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Gloucestershire Anti Slavery Partnership

The Gloucestershire Anti Slavery Partnership is a multi-agency response to the evils of human trafficking and modern slavery within the county.

Bringing together a number of key local agencies that could come into contact with potential victims and perpetrators of these crimes, the purpose of the partnership is to tackle these issues at a local level through strategic collaboration, information and intelligence sharing, in accordance with the Government’s 4Ps modern slavery strategy: Pursue, Protect, Prevent and Prepare.

The Anti Slavery Partnership has grown from an Avon & Somerset initiative to cover the whole of the South West region - recognising that slavery and trafficking have no boundaries.

There are a number of advantages of a regional structure including sharing of intelligence and expertise, joined up work on cross-border cases, better support of frontline staff and care for victims and potentially an increased number of prosecutions.

In order to gain a balance between prioritising both local and regional agendas and recognising that different areas face different issues and require different responses, the creation of force level ASPs, across the South West region, allows a wider range of stakeholders to participate at a local level, which will then feed in to the regional picture.

Find out more on the ASP website here.

Modern Slavery is the illegal exploitation of people for personal or commercial gain. Victims are trapped in servitude, which they were deceived or coerced into, and feel they cannot leave.

Modern slavery is an under-reported and often hidden crime that we are only just beginning to understand.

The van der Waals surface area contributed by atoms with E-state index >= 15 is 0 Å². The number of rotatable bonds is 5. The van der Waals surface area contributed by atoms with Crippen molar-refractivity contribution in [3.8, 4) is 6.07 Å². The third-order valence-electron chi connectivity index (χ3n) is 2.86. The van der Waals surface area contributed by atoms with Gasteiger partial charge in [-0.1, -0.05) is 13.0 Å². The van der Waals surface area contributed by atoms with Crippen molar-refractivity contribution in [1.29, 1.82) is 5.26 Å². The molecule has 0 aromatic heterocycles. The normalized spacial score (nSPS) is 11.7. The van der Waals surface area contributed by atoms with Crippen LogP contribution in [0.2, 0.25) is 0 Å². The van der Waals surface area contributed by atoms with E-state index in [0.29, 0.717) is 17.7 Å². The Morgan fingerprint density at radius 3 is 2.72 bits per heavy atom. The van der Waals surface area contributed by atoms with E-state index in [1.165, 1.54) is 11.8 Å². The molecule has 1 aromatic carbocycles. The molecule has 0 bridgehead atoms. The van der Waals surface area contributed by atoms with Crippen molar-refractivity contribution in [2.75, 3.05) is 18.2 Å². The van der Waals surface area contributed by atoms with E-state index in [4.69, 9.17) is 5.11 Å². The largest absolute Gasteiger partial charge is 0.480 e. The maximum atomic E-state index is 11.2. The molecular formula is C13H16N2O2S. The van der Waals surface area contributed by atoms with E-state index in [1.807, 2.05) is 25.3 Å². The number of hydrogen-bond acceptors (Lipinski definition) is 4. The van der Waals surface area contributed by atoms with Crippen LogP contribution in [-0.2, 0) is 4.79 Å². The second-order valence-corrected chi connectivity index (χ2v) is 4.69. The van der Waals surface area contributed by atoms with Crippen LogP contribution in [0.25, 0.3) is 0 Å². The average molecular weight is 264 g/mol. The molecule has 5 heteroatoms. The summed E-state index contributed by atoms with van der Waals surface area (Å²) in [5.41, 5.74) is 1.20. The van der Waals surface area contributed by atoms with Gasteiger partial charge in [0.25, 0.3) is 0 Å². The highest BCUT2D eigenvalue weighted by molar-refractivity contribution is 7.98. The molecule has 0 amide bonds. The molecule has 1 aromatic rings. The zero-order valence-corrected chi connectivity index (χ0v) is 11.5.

Modern Slavery is closer than you think. It can happen anywhere to anyone, even in Gloucestershire. There are lots of organisations who work together to protect vulnerable people, but the picture is not complete and they need your help. You could be the missing piece if you spot these signs:

Physical Appearance – Victims may show signs of physical or psychological abuse, look malnourished or unkempt, or appear withdrawn and neglected. They may have untreated injuries.

Isolation - Victims may rarely be allowed to travel on their own, seem under the control or influence of others, rarely interact or appear unfamiliar with their neighbourhood or where they work.

Poor Living Conditions - Victims may be living in dirty, cramped or overcrowded accommodation, and / or living and working at the same address.

Few or no personal effects - Victims may have no identification documents, have few personal possessions and always wear the same clothes day in day out.

Restricted freedom of movement – Victims may have little opportunity to move freely and may have had their travel documents retained e.g. passports.

Unusual travel times - They may be dropped off / collected for work on a regular basis either very early or late at night.

Reluctance to seek help - Victims may avoid eye contact, appear frightened or hesitant to talk to strangers and fear law enforcers for many reasons, such as not knowing who to trust or where to get help, fear of deportation, fear of violence to them or their family. They may be accompanied by someone else who speaks for them

 

The 2015 Modern Slavery Act came into force on 31 July 2015. It consolidated many pre-existing slavery and trafficking offences, increased sentencing powers, and created the post of the Independent Anti-Slavery Commissioner to ensure that law enforcement, public authorities and the voluntary and private sectors work together to address these serious crimes in a cohesive and effective way. The Government has since made the eradication of modern slavery a priority.

It is estimated that there were between 10,000 and 13,000 potential victims of modern slavery in the UK in 2013. In 2015, 3,266 potential victims were identified and referred to the National Referral Mechanism (NRM). 

 

If you see someone you think might be a victim please contact the Modern Slavery Helpline 0800 0121 700, Crimestoppers on 0800 555 111 or the police on 101.

 

  Download our poster here

 

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